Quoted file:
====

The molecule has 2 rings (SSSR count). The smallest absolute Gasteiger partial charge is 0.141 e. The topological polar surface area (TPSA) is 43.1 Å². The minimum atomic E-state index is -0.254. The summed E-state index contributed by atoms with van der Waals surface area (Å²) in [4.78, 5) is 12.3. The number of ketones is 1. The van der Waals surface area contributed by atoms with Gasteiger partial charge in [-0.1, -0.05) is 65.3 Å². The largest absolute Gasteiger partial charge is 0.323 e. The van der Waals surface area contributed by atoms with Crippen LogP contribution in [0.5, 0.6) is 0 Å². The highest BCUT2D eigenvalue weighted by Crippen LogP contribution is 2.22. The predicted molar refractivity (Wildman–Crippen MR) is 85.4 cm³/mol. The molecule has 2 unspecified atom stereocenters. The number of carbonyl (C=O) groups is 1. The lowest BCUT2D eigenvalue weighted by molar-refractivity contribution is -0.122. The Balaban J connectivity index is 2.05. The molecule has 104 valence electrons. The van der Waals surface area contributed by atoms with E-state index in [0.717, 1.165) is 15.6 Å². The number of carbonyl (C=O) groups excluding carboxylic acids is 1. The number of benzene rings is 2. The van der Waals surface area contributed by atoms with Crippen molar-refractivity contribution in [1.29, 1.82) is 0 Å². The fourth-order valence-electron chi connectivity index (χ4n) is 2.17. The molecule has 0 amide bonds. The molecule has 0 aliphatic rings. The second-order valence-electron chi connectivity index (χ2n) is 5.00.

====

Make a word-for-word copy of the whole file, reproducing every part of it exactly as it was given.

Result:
The molecule has 2 rings (SSSR count). The smallest absolute Gasteiger partial charge is 0.141 e. The topological polar surface area (TPSA) is 43.1 Å². The minimum atomic E-state index is -0.254. The summed E-state index contributed by atoms with van der Waals surface area (Å²) in [4.78, 5) is 12.3. The number of ketones is 1. The van der Waals surface area contributed by atoms with Gasteiger partial charge in [-0.1, -0.05) is 65.3 Å². The largest absolute Gasteiger partial charge is 0.323 e. The van der Waals surface area contributed by atoms with Crippen LogP contribution in [0.5, 0.6) is 0 Å². The highest BCUT2D eigenvalue weighted by Crippen LogP contribution is 2.22. The predicted molar refractivity (Wildman–Crippen MR) is 85.4 cm³/mol. The molecule has 2 unspecified atom stereocenters. The number of carbonyl (C=O) groups is 1. The lowest BCUT2D eigenvalue weighted by molar-refractivity contribution is -0.122. The Balaban J connectivity index is 2.05. The molecule has 104 valence electrons. The van der Waals surface area contributed by atoms with E-state index in [0.717, 1.165) is 15.6 Å². The number of carbonyl (C=O) groups excluding carboxylic acids is 1. The number of benzene rings is 2. The van der Waals surface area contributed by atoms with Crippen molar-refractivity contribution in [1.29, 1.82) is 0 Å². The fourth-order valence-electron chi connectivity index (χ4n) is 2.17. The molecule has 0 amide bonds. The molecule has 0 aliphatic rings. The second-order valence-electron chi connectivity index (χ2n) is 5.00.